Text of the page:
I need to drink a lot of water- I get a lot of headaches and migraines so I like to drink lots of water to prevent these attacks because dehydration will most certainly trigger them! Since I was a child I have been told that I need to drink a lot of water because I am more prone to UTIs and kidney infections which I have been lucky to avoid kidney problems but I have had my fair share of UTI’s and they are painful! You can’t always prevent every single UTI but you can do your part and drink lots of water so at least you know your not unintentionally causing an issue.
My urine is always infected- My urine is never clear and there is always some mucus because my large intestine has not figured out that it has a different purpose. Whenever you test my pee it will always come back postive for a UTI because my urine has so much mucus and for this reason my doctor doesn’t test it unless there is a reason to. I don’t get tested often because every single time it will say I have an infection and if we treated every single infection I would constantly be on medication. If I am having pain or am having difficulty going to the bathroom we test it and treat but otherwise there is no reason to because even though it may be infected it’s not hurting anything!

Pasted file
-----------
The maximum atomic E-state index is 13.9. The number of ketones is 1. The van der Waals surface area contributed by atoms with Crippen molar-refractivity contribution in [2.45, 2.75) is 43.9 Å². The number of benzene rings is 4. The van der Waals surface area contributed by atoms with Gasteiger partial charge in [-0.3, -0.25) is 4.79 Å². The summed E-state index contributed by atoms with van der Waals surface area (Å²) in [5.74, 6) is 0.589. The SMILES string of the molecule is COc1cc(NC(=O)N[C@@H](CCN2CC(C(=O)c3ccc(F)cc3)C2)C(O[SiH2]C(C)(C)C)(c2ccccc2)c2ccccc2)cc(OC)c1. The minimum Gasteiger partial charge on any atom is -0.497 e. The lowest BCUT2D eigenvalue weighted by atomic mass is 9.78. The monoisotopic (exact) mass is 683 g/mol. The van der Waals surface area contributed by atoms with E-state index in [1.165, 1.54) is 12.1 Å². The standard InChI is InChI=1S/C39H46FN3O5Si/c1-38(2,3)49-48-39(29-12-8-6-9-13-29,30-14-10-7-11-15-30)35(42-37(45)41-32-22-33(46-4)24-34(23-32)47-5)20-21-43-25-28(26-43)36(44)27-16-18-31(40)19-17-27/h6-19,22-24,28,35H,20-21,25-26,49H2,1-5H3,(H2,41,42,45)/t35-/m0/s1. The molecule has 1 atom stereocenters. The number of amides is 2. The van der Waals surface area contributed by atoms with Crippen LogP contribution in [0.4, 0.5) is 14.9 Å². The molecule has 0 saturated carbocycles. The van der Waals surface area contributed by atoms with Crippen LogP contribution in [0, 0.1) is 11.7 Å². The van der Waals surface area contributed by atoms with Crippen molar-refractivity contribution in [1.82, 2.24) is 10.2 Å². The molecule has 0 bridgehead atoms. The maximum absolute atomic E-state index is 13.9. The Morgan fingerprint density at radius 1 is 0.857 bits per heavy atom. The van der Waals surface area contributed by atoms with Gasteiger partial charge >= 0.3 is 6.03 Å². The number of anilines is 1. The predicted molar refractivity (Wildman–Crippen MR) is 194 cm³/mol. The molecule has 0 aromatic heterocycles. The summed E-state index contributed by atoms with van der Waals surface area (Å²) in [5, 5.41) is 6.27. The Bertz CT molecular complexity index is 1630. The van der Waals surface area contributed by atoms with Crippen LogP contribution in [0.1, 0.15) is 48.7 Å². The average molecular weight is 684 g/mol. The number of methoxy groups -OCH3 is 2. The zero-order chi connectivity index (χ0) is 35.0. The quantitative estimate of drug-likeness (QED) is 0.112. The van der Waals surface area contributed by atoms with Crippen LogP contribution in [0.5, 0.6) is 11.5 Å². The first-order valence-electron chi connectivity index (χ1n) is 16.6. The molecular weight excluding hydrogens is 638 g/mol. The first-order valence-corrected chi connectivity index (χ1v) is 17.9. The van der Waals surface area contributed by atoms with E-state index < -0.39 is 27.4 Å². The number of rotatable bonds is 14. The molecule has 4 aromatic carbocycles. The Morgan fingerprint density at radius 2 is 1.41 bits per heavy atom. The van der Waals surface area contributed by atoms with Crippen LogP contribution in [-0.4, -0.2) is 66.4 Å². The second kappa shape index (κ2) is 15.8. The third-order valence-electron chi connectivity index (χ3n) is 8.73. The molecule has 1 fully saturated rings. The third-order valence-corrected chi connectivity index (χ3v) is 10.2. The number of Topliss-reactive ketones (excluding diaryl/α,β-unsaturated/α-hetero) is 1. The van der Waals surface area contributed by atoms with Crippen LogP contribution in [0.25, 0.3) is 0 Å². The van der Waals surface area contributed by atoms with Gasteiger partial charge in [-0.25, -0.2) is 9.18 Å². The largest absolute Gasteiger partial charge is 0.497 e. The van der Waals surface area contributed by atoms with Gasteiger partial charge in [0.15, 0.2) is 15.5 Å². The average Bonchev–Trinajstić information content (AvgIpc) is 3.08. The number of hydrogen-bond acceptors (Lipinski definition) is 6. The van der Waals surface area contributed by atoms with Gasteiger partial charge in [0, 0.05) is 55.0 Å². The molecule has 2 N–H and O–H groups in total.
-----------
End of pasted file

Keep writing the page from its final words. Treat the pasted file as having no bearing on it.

Problems are not always black and white– When I am having a stoma issue the first thing I do is measure how much urine output I am getting because I know my doctor will ask that and keep track of my symptoms. When you have problems with your vesicostomy it’s not always easy to get it diagnosed because everyone is so different and not everything is all black and white. Sometimes you have all these tests but you are not getting the results your doctor was hoping for and everything is coming back normal so the only way they will possibly find something is through surgery. It is frustrating that some things have to come to that but sometimes it is the only way for change to happen. Some stoma issues can be treated with medication but not all of them have simple fixes and it all depends on the individual and the symptoms you are experiencing.